There is something reptilian about Paul Bowles, the ancient American writer who has now lived for nearly a half-century in Tangier. His fictions turn on chilly, bleak cruelties, and while Bernardo Bertolucci got the horror garishly wrong in his film version of Bowles' 1949 novel The Sheltering Sky (not the ideal vehicle for Debra Winger), the German filmmakers Frieder Schlaich and Irene von Alberti capture the coldblooded essence of three Bowles stories in Halfmoon.
Bowles himself introduces and comments on each of the three pieces. With white hair and a cardigan sweater, he looks like a kindly grandfather, but his eyes shine with the icy, predatory brilliance of a man who studies and, with amusement, records the many brutalities people inflict on one another. At times his presence in the movie seems awkward and forced, and he isn't an especially compelling articulator of his own words, but his brief scenes do reinforce his claim to the moral authorship of Halfmoon. These are his stories and his life.
The movie's second episode, "Call at Corazon," is the most autobiographical and alarming of the three. A British writer (Sam Cox) and his wife (Veronica Quilligan) take a honeymoon cruise up the Amazon on a series of increasingly grim boats. They are the classic Bowles married couple (and an echo of Bowles' own marriage?): affectless, bored with one another, their relationship essentially a series of venomously understated skirmishes.
The man takes a fancy to a monkey and, over his wife's objections (or because of them?), buys it. During dinner they lock the creature in their cabin; when they return they find their room trashed. If the man is at all put out, it doesn't show, but she registers her distress and fury by bolting a smile onto her lips. Most of the time she looks as if she's had a bad face lift, her teeth showing in a cadaverous leer.
Yet despite their discomfort with one another, there is no escape and they must make do. The boats seem to be traveling in only one direction: upriver, into the heart of darkness. Of course the miserable excursion was his idea: He's a Bowles-like writer with a keen appetite for the exotic and dangerous; she's a nice girl who's plainly wondering why she married a writer, of all things, and why she let herself be conned into a honeymoon unimaginably remote from a more comfortable outing to, say, Brighton.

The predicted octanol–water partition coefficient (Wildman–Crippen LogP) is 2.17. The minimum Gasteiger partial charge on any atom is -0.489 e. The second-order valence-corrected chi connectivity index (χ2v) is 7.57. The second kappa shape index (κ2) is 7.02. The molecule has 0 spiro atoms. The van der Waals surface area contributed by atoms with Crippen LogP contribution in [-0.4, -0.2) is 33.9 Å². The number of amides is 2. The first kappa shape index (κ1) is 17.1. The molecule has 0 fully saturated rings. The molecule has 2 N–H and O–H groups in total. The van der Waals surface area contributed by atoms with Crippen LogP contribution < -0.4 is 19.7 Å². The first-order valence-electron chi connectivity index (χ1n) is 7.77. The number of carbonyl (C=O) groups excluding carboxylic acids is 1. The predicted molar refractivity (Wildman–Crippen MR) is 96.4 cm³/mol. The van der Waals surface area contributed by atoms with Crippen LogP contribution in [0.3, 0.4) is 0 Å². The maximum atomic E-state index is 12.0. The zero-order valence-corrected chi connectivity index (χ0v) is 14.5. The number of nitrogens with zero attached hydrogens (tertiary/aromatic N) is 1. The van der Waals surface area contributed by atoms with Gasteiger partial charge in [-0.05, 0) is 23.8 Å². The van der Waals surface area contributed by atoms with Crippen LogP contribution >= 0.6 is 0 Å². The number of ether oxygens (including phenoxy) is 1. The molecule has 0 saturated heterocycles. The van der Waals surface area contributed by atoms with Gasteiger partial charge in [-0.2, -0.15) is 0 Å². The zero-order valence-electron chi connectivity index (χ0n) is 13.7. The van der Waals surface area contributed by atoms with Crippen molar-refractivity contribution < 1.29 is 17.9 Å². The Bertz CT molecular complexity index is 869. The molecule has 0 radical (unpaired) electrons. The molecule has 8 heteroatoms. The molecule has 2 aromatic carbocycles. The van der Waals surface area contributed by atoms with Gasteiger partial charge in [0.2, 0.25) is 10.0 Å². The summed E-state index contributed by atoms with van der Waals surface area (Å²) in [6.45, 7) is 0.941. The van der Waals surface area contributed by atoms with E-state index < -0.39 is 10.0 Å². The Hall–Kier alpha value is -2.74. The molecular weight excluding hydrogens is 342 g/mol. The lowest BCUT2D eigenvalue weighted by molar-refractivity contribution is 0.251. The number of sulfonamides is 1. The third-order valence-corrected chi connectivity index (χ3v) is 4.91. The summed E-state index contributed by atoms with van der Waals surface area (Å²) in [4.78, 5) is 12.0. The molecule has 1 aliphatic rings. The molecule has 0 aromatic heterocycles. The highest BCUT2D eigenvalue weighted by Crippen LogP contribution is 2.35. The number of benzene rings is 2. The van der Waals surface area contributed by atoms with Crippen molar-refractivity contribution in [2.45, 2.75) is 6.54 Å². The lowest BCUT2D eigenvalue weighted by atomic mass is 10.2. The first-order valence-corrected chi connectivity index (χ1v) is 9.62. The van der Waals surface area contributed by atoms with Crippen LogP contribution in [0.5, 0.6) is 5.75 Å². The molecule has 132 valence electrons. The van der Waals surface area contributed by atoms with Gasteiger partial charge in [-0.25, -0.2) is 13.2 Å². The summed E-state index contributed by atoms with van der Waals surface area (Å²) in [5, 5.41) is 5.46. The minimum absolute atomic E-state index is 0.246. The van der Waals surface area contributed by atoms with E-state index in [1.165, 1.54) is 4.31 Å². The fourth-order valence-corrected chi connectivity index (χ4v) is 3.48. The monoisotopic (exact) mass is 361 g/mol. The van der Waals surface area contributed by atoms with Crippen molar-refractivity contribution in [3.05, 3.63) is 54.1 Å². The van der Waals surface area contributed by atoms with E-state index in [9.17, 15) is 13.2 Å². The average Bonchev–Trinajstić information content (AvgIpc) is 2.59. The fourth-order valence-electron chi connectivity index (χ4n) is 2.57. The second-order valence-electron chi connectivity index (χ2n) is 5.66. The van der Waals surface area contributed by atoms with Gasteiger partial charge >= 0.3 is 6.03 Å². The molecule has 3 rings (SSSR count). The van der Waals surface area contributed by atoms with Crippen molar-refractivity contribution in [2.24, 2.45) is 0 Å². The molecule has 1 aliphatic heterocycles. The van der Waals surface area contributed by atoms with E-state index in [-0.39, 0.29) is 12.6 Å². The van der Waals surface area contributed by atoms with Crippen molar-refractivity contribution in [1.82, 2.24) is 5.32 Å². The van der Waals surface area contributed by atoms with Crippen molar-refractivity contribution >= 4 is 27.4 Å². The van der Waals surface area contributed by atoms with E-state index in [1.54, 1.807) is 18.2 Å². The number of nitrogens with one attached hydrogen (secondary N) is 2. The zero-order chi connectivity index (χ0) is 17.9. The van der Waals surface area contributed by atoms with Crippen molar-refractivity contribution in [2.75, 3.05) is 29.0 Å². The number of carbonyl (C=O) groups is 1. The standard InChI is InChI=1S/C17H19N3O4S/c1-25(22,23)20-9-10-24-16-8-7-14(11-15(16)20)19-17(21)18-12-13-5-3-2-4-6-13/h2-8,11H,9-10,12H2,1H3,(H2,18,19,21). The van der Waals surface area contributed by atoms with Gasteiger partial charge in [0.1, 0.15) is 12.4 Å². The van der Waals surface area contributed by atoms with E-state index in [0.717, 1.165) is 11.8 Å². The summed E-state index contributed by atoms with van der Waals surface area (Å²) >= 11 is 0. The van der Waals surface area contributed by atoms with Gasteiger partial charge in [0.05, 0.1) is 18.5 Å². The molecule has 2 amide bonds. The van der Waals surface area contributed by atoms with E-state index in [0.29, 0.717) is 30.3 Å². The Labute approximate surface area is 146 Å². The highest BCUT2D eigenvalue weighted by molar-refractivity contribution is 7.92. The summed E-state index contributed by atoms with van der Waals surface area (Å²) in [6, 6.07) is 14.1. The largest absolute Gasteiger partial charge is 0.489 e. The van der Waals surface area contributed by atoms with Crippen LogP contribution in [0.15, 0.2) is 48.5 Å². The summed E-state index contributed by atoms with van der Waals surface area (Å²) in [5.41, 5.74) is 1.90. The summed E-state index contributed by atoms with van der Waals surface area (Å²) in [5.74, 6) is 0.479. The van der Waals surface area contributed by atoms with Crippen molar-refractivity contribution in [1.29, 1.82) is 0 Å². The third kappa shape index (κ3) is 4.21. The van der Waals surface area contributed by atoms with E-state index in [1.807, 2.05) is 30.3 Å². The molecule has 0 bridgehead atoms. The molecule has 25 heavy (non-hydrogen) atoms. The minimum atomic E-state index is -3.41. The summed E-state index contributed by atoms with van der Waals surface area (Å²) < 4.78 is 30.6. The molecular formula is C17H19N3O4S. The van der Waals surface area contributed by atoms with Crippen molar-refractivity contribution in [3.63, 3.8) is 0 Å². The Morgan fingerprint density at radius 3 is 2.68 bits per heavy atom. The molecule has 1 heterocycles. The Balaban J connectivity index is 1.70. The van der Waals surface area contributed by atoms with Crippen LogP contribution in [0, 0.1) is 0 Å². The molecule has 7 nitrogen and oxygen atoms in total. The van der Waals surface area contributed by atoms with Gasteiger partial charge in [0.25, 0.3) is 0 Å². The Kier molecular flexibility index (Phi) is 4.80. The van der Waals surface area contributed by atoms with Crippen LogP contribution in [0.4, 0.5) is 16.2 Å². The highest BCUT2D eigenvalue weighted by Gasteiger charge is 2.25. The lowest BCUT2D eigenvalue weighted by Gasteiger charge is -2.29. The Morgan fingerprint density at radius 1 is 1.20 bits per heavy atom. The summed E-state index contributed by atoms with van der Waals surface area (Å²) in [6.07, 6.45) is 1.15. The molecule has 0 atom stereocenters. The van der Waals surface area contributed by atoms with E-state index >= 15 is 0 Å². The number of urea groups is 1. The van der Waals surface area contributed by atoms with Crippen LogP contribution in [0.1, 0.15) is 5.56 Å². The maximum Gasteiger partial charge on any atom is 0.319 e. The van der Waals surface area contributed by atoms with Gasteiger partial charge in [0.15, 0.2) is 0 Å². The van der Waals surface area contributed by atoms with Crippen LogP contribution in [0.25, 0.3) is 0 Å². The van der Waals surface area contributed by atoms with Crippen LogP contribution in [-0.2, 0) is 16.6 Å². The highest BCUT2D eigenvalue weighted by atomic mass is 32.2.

The last ship looks like a Mississippi paddle-wheeler, and the unhappy couple's quarters are jaillike in their Spartanness and verminousness. As the boat careens through the evening water, the wife retreats to the cabin to await the exterminator (a handsome young crewman) while the husband gets smashed on deck. When he returns later, she's not there. He finds her sleeping naked with the exterminator in another cabin.
As Bowles intones at the beginning of "Call at Corazon," the story's theme is revenge -- a dish, as Bowles understands, best served very cold indeed. There are no harsh words between the newlyweds, no scenes or tears or any possibility of reconciliation -- just an almost unnoticeably sly act whose clear-eyed cruelty stirs every primitive fear of abandonment. Bowles' recurrent theme is the predicament of civilized man in savage country, but of course civilized man, with his self-conscious deliberateness and well-developed arts of psychological warfare, is capable of far greater barbarism than his rustic counterpart. The man's betrayal of his wife is singularly Western.
Revenge also figures in the final tale, "Allal," in which an illegitimate boy, Allal (Said Zakir), scorned by his village, befriends a grizzled snake charmer and, in a nerve-shattering scene, one of the old man's snakes. The Saharan setting of "Allal" is most typical of Bowles, and the filmmakers do a good job of capturing (as does Bowles' prose) the harsh physicality of the place: gritty sand blowing everywhere, the sun's blinding glare, the faintly relieving coolness of shade in which to doze.
The snakes do not exactly add a reassuring note to the featureless menace of the desert. They are alien, evil, frightening -- also threateningly phallic. In an extended scene, Allal seduces one of the snakes, a cobra that wraps itself around the naked boy as if tying together desire and death.
The exchange of consciousness between boy and reptile isn't too effective in the film, but then it isn't too good in the story itself, where Bowles simply announces that the magical transfer has taken place. The moviemakers, lacking that narrative license, must resort to visual effects of Star Trek cheesiness, such as giving the now snake-brained Allal a pair of eyes that glow an unearthly blue.
"Allal" isn't Bowles at his best, but it is Bowles at his most viscerally powerful. There's nothing like a poisonous snake on the loose to stir up a sleepy desert village. The men -- many of them jeerers at Allal's bastardy -- turn out with clubs and shouts to deal with the threat. They don't yet grasp that their quarry is no ordinary cobra, but a creature bent quite consciously on revenge, and capable for the first time of taking it.
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